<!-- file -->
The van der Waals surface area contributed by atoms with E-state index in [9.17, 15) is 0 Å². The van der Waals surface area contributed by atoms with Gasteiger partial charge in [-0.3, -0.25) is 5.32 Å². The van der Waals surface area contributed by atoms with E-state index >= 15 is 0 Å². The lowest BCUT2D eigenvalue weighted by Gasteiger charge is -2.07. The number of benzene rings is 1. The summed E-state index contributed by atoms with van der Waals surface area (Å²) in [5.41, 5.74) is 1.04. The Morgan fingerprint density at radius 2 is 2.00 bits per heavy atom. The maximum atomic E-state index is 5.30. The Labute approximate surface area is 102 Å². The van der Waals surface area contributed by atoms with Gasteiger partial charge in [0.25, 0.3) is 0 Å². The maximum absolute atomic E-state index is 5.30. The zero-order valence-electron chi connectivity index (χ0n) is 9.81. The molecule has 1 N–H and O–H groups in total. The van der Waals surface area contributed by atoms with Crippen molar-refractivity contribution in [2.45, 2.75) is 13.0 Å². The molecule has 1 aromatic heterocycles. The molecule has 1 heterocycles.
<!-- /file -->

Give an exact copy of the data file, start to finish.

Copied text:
The van der Waals surface area contributed by atoms with E-state index in [9.17, 15) is 0 Å². The van der Waals surface area contributed by atoms with Gasteiger partial charge in [-0.3, -0.25) is 5.32 Å². The van der Waals surface area contributed by atoms with E-state index >= 15 is 0 Å². The lowest BCUT2D eigenvalue weighted by Gasteiger charge is -2.07. The number of benzene rings is 1. The summed E-state index contributed by atoms with van der Waals surface area (Å²) in [5.41, 5.74) is 1.04. The Morgan fingerprint density at radius 2 is 2.00 bits per heavy atom. The maximum atomic E-state index is 5.30. The Labute approximate surface area is 102 Å². The van der Waals surface area contributed by atoms with Gasteiger partial charge in [0.25, 0.3) is 0 Å². The maximum absolute atomic E-state index is 5.30. The zero-order valence-electron chi connectivity index (χ0n) is 9.81. The molecule has 1 N–H and O–H groups in total. The van der Waals surface area contributed by atoms with Crippen molar-refractivity contribution in [2.45, 2.75) is 13.0 Å². The molecule has 1 aromatic heterocycles. The molecule has 1 heterocycles.